That would be me! I am SO going back, but don't know that I will do any better. There is SO much going on!

                          2. re: Indy 67

                            As others have pointed out, this does little good without names of restaurants. We all know that BCN has amazing food. But it helps to name names :) In addition the places don't sound terribly Spanish or Catalan. Foie gras? Canneloni? Vermouth? I'm just confused honestly. Please give more info. Please.

                            1. re: c oliver

                              I thought this was a thread about tours, not restaurants! In any case I believe I bought home one card, and took a picture of my favorite. I will try to find it.

                              1. re: Shrinkrap


                                I wrote my review specifically to highlight a wonderful, knowledgeable food tour experience and I posted the information in an appropriately titled thread. In a separate thread about dessert, I did reveal the name of the dessert-only restaurant because I felt I could provide a bit of information without disloyalty to the tour company responsible for a great experience in Barcelona. But, that's as far as I'm willing to go; I'm not going to ask permission of the company to share names.

                                In the spirit of sharing, I will talk about some of our non-tour food experiences in this thread and, over time, in other threads.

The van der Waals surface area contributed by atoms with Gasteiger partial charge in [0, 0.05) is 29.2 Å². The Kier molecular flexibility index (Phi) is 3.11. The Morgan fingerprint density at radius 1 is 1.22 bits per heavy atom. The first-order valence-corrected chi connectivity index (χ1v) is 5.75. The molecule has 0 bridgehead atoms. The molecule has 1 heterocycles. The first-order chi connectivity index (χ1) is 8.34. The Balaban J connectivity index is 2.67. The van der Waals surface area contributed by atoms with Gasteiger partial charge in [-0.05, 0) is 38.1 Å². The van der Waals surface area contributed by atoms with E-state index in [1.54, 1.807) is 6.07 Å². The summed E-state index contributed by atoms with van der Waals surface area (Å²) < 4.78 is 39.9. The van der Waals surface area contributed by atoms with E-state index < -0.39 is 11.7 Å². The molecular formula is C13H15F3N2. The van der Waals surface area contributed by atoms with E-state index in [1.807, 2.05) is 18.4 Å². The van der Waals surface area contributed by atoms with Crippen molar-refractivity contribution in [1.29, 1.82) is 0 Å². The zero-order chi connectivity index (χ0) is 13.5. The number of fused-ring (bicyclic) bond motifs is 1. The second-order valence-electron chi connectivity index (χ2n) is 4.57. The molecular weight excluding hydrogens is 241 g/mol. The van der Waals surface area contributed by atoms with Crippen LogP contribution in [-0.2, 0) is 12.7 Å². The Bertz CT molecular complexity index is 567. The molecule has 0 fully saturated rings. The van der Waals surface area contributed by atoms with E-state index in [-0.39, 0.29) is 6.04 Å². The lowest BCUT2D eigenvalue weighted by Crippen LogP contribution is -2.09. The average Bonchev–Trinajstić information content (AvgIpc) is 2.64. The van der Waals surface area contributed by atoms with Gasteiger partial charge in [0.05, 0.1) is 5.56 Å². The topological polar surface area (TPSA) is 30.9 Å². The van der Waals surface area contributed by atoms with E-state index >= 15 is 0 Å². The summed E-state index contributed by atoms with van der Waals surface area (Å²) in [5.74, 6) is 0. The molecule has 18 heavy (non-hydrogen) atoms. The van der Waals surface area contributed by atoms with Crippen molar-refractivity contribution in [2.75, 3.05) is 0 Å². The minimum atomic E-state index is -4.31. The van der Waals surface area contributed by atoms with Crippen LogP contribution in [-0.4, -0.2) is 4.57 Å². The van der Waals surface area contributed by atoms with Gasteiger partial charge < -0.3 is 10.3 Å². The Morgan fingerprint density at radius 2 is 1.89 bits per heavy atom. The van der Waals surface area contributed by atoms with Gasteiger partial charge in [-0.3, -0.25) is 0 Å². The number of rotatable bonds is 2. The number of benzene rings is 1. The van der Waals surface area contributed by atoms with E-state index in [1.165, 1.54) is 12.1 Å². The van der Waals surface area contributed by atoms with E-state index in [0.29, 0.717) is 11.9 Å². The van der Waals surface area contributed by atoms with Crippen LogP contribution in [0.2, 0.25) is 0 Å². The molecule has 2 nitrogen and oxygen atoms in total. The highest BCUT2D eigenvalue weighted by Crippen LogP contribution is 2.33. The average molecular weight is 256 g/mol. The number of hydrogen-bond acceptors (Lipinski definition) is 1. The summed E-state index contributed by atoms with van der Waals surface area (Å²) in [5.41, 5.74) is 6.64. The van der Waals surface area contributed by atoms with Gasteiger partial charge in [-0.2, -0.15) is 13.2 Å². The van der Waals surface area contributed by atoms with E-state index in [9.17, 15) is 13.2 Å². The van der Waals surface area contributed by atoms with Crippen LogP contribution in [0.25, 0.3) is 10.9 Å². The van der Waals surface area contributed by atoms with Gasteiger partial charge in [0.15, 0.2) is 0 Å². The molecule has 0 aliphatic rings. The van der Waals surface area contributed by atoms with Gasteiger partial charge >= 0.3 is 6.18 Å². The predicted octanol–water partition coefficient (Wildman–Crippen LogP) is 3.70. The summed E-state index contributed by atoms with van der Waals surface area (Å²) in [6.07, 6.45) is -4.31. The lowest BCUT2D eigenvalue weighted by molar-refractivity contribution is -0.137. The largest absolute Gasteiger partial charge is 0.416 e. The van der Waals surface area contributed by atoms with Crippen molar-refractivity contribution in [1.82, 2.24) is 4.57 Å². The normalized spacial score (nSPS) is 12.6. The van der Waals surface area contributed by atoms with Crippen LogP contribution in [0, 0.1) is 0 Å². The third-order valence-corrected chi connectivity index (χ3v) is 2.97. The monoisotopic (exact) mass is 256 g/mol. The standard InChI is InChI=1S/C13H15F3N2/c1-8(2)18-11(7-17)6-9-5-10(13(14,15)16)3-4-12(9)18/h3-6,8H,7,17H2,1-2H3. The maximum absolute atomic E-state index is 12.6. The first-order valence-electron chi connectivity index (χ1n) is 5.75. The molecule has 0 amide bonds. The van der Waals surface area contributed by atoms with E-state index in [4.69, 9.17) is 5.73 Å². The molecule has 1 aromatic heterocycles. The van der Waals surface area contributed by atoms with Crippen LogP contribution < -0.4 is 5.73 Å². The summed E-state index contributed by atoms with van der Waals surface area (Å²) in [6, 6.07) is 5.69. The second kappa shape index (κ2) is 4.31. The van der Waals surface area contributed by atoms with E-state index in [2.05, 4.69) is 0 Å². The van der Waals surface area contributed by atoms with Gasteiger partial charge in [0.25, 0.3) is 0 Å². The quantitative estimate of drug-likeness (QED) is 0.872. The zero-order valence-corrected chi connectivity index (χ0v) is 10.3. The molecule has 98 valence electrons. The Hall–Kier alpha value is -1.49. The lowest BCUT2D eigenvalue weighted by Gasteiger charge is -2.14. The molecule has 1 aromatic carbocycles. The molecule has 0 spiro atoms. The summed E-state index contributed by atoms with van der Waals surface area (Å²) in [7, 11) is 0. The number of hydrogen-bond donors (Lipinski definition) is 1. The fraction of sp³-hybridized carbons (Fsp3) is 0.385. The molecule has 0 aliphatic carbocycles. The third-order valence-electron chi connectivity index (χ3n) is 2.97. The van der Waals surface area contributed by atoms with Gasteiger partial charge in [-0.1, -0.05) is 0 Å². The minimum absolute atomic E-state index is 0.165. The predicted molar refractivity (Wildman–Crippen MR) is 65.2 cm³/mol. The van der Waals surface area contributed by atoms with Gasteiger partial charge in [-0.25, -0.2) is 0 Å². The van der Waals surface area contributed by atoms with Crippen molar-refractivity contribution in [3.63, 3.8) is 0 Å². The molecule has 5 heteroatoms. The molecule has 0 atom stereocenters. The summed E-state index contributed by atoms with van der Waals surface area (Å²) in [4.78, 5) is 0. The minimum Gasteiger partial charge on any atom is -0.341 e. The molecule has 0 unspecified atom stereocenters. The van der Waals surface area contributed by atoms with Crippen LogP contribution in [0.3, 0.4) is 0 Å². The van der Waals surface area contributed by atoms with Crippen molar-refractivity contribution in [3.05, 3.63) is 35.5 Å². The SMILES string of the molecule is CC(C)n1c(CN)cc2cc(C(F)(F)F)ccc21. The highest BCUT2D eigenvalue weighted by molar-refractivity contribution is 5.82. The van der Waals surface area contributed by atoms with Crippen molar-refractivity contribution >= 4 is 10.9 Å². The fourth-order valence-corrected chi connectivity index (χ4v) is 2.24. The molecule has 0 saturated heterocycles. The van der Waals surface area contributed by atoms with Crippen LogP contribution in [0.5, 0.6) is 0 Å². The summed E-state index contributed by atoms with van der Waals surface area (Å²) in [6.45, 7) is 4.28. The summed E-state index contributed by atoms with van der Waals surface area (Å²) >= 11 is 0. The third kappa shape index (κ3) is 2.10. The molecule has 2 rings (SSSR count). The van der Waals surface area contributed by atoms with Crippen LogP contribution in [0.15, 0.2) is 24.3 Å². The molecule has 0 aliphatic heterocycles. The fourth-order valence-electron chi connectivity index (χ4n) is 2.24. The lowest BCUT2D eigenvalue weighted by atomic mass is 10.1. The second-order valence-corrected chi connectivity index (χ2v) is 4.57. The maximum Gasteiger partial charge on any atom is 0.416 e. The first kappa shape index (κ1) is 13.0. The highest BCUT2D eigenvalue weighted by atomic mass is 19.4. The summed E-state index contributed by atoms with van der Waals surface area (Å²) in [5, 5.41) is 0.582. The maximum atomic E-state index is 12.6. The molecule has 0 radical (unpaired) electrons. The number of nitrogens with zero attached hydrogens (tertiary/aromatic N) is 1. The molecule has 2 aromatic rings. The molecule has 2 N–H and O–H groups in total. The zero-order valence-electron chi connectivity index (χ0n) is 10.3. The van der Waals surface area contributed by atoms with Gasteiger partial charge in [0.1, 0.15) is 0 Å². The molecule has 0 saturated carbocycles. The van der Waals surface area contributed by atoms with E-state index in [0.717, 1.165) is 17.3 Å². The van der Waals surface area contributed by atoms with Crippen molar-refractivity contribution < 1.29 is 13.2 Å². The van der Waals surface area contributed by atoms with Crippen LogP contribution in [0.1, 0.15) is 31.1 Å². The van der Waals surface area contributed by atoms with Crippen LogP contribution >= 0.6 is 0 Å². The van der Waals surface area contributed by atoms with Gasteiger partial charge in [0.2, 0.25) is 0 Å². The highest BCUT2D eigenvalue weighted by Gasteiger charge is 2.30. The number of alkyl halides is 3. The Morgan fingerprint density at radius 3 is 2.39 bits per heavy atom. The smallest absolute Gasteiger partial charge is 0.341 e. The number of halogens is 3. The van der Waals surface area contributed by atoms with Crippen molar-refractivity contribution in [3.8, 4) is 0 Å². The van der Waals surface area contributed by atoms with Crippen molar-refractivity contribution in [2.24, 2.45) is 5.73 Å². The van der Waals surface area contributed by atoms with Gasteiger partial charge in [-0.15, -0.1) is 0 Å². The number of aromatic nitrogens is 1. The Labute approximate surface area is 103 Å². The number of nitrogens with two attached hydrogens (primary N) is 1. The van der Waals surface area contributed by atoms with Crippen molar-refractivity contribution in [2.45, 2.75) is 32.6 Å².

We ate Crema Catalan three times during our stay in Barcelona: at La Gardunya, at Ciudad Condal, and at Los Caracoles. The version at La Gardunya was the best. The custard/flan/cream mixture was richer and denser at La Gardunya and the caramelized crust seemed to use less -- if any -- sugar. I suspect the casserole was run under a gratin flame without the addition of sugar. This less-sweet version appealed to me more than the sugared hard crusts we encountered elsewhere. Interestingly, my husband who likes sweeter desserts than I do agreed that La Gardunya's version was the best. I guess the quality of the custard compensated for the less-sweet topping and this version won for him, too.

                                Our tapas meal at Ciudad Condal was less successful than we expected given the restaurant's reputation. One of the dishes we ordered was chicken and ham croquettes. We're familiar with the version Jose Andres serves in his tapas restaurants, Jaleo, in Washington DC, and we've always found them to be just "meh." We deliberately order this less-than-favorite dish because we wanted to see how one of the ranking tapas places in Barcelona would make them. While they were better than those at Jaleo -- the frying was handled more deftly -- the filling was still "meh." If there was any ham in the filling I couldn't identify it. However, there was more chicken in the filling so that was somewhat more flavorful than past versions.

                                Condal committed an unpardonable error in one of our dishes; the grilled razor clams were filled with grit. Who cares how well favored the clams are or how precisely the clams were cooked when each mouthful contains lots of crunch from bits of grit?